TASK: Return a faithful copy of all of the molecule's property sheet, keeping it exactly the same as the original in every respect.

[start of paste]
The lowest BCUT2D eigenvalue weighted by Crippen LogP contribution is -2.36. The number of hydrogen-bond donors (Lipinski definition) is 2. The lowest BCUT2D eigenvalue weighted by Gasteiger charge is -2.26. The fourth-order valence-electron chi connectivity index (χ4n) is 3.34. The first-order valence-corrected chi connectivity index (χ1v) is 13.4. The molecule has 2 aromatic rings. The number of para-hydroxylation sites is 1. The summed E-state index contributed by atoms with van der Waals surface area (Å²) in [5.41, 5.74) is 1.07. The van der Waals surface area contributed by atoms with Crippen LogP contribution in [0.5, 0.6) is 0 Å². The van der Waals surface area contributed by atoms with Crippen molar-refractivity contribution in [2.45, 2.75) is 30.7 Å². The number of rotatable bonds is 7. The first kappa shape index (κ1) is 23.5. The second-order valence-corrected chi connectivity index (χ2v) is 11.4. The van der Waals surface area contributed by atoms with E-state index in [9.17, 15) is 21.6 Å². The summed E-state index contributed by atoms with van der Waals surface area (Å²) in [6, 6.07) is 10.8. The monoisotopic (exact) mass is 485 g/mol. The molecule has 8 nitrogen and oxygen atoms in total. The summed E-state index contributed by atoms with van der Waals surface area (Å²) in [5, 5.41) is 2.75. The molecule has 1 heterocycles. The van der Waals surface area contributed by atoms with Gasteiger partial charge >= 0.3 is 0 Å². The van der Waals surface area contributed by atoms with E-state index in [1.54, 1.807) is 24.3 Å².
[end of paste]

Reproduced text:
The lowest BCUT2D eigenvalue weighted by Crippen LogP contribution is -2.36. The number of hydrogen-bond donors (Lipinski definition) is 2. The lowest BCUT2D eigenvalue weighted by Gasteiger charge is -2.26. The fourth-order valence-electron chi connectivity index (χ4n) is 3.34. The first-order valence-corrected chi connectivity index (χ1v) is 13.4. The molecule has 2 aromatic rings. The number of para-hydroxylation sites is 1. The summed E-state index contributed by atoms with van der Waals surface area (Å²) in [5.41, 5.74) is 1.07. The van der Waals surface area contributed by atoms with Crippen LogP contribution in [0.5, 0.6) is 0 Å². The van der Waals surface area contributed by atoms with Crippen molar-refractivity contribution in [2.45, 2.75) is 30.7 Å². The number of rotatable bonds is 7. The first kappa shape index (κ1) is 23.5. The second-order valence-corrected chi connectivity index (χ2v) is 11.4. The van der Waals surface area contributed by atoms with E-state index in [9.17, 15) is 21.6 Å². The summed E-state index contributed by atoms with van der Waals surface area (Å²) in [6, 6.07) is 10.8. The monoisotopic (exact) mass is 485 g/mol. The molecule has 8 nitrogen and oxygen atoms in total. The summed E-state index contributed by atoms with van der Waals surface area (Å²) in [5, 5.41) is 2.75. The molecule has 1 heterocycles. The van der Waals surface area contributed by atoms with Gasteiger partial charge >= 0.3 is 0 Å². The van der Waals surface area contributed by atoms with E-state index in [1.54, 1.807) is 24.3 Å².